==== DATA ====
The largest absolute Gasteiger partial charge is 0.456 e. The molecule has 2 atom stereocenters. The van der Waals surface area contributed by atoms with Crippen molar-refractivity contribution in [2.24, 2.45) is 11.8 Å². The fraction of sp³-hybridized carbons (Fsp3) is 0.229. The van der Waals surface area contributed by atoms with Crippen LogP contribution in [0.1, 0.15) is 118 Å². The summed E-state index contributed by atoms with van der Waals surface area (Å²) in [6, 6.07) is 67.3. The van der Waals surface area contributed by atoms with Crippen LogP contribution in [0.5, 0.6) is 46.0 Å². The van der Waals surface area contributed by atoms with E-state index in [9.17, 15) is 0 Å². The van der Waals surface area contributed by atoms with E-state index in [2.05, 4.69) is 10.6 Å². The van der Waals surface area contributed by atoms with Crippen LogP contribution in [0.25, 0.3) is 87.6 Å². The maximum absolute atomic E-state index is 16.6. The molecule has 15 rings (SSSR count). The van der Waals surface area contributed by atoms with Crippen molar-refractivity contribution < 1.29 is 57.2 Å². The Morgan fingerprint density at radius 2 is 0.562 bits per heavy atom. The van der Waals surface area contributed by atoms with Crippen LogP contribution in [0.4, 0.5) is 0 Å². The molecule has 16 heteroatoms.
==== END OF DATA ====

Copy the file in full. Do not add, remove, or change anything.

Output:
The largest absolute Gasteiger partial charge is 0.456 e. The molecule has 2 atom stereocenters. The van der Waals surface area contributed by atoms with Crippen molar-refractivity contribution in [2.24, 2.45) is 11.8 Å². The fraction of sp³-hybridized carbons (Fsp3) is 0.229. The van der Waals surface area contributed by atoms with Crippen LogP contribution in [0.1, 0.15) is 118 Å². The summed E-state index contributed by atoms with van der Waals surface area (Å²) in [6, 6.07) is 67.3. The van der Waals surface area contributed by atoms with Crippen LogP contribution in [0.5, 0.6) is 46.0 Å². The van der Waals surface area contributed by atoms with E-state index in [9.17, 15) is 0 Å². The van der Waals surface area contributed by atoms with E-state index in [2.05, 4.69) is 10.6 Å². The van der Waals surface area contributed by atoms with Crippen LogP contribution in [0.25, 0.3) is 87.6 Å². The maximum absolute atomic E-state index is 16.6. The molecule has 15 rings (SSSR count). The van der Waals surface area contributed by atoms with Crippen molar-refractivity contribution < 1.29 is 57.2 Å². The Morgan fingerprint density at radius 2 is 0.562 bits per heavy atom. The van der Waals surface area contributed by atoms with Crippen LogP contribution in [0.4, 0.5) is 0 Å². The molecule has 16 heteroatoms.